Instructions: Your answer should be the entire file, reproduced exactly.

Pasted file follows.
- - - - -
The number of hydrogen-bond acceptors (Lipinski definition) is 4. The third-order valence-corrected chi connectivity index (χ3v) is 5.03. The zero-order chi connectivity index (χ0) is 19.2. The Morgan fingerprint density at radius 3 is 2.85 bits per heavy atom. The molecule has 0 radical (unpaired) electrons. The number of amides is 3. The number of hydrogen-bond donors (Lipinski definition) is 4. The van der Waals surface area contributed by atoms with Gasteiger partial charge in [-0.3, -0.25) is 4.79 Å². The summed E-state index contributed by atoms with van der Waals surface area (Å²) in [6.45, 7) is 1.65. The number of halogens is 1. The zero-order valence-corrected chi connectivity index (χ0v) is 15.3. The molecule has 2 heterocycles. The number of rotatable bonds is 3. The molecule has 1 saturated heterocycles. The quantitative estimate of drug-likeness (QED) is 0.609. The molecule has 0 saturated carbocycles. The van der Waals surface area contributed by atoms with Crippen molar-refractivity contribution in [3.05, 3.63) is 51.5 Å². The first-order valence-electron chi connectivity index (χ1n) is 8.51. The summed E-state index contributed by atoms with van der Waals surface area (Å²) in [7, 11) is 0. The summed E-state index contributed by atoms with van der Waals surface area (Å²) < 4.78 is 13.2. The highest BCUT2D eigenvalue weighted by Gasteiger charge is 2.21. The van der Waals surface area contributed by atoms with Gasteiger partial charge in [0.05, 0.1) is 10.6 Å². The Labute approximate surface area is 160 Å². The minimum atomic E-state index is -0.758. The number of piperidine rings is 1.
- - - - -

The number of hydrogen-bond acceptors (Lipinski definition) is 4. The third-order valence-corrected chi connectivity index (χ3v) is 5.03. The zero-order chi connectivity index (χ0) is 19.2. The Morgan fingerprint density at radius 3 is 2.85 bits per heavy atom. The molecule has 0 radical (unpaired) electrons. The number of amides is 3. The number of hydrogen-bond donors (Lipinski definition) is 4. The van der Waals surface area contributed by atoms with Gasteiger partial charge in [-0.3, -0.25) is 4.79 Å². The summed E-state index contributed by atoms with van der Waals surface area (Å²) in [6.45, 7) is 1.65. The number of halogens is 1. The zero-order valence-corrected chi connectivity index (χ0v) is 15.3. The molecule has 2 heterocycles. The number of rotatable bonds is 3. The molecule has 1 saturated heterocycles. The quantitative estimate of drug-likeness (QED) is 0.609. The molecule has 0 saturated carbocycles. The van der Waals surface area contributed by atoms with Crippen molar-refractivity contribution in [3.05, 3.63) is 51.5 Å². The first-order valence-electron chi connectivity index (χ1n) is 8.51. The summed E-state index contributed by atoms with van der Waals surface area (Å²) in [7, 11) is 0. The summed E-state index contributed by atoms with van der Waals surface area (Å²) < 4.78 is 13.2. The highest BCUT2D eigenvalue weighted by Gasteiger charge is 2.21. The van der Waals surface area contributed by atoms with Gasteiger partial charge in [0.05, 0.1) is 10.6 Å². The Labute approximate surface area is 160 Å². The minimum atomic E-state index is -0.758. The number of piperidine rings is 1.